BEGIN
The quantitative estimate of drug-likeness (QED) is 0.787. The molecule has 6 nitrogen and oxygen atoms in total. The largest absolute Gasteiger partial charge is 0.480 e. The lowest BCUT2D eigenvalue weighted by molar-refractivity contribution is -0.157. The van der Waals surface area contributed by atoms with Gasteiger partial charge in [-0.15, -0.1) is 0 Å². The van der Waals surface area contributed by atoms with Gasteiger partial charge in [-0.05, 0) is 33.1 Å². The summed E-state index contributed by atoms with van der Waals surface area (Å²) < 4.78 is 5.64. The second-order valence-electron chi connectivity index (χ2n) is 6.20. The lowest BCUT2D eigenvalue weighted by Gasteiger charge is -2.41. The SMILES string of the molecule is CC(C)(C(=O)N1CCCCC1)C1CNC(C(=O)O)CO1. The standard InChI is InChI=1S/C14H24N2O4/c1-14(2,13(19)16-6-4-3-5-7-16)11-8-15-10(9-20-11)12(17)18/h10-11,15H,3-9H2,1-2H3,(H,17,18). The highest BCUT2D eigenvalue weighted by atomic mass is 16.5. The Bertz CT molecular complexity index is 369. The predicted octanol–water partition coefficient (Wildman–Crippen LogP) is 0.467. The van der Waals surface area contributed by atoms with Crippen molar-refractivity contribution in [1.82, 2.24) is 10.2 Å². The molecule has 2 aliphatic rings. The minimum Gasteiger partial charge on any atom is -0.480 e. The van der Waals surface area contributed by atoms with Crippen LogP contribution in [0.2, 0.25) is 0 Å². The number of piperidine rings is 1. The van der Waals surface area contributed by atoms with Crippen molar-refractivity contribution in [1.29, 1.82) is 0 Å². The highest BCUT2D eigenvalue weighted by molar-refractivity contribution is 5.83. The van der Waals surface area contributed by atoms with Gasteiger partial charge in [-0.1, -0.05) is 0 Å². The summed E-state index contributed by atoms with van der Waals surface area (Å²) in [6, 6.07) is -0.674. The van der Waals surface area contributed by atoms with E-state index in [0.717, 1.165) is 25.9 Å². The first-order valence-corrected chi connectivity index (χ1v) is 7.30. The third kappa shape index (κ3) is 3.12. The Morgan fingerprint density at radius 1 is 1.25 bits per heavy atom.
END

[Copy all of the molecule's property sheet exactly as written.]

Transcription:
The quantitative estimate of drug-likeness (QED) is 0.787. The molecule has 6 nitrogen and oxygen atoms in total. The largest absolute Gasteiger partial charge is 0.480 e. The lowest BCUT2D eigenvalue weighted by molar-refractivity contribution is -0.157. The van der Waals surface area contributed by atoms with Gasteiger partial charge in [-0.15, -0.1) is 0 Å². The van der Waals surface area contributed by atoms with Gasteiger partial charge in [-0.05, 0) is 33.1 Å². The summed E-state index contributed by atoms with van der Waals surface area (Å²) < 4.78 is 5.64. The second-order valence-electron chi connectivity index (χ2n) is 6.20. The lowest BCUT2D eigenvalue weighted by Gasteiger charge is -2.41. The SMILES string of the molecule is CC(C)(C(=O)N1CCCCC1)C1CNC(C(=O)O)CO1. The standard InChI is InChI=1S/C14H24N2O4/c1-14(2,13(19)16-6-4-3-5-7-16)11-8-15-10(9-20-11)12(17)18/h10-11,15H,3-9H2,1-2H3,(H,17,18). The highest BCUT2D eigenvalue weighted by atomic mass is 16.5. The Bertz CT molecular complexity index is 369. The predicted octanol–water partition coefficient (Wildman–Crippen LogP) is 0.467. The van der Waals surface area contributed by atoms with Crippen molar-refractivity contribution in [1.82, 2.24) is 10.2 Å². The molecule has 2 aliphatic rings. The minimum Gasteiger partial charge on any atom is -0.480 e. The van der Waals surface area contributed by atoms with Crippen LogP contribution in [0.2, 0.25) is 0 Å². The number of piperidine rings is 1. The van der Waals surface area contributed by atoms with Crippen molar-refractivity contribution in [1.29, 1.82) is 0 Å². The highest BCUT2D eigenvalue weighted by molar-refractivity contribution is 5.83. The van der Waals surface area contributed by atoms with Gasteiger partial charge in [-0.1, -0.05) is 0 Å². The summed E-state index contributed by atoms with van der Waals surface area (Å²) in [6, 6.07) is -0.674. The van der Waals surface area contributed by atoms with E-state index in [0.717, 1.165) is 25.9 Å². The first-order valence-corrected chi connectivity index (χ1v) is 7.30. The third kappa shape index (κ3) is 3.12. The Morgan fingerprint density at radius 1 is 1.25 bits per heavy atom.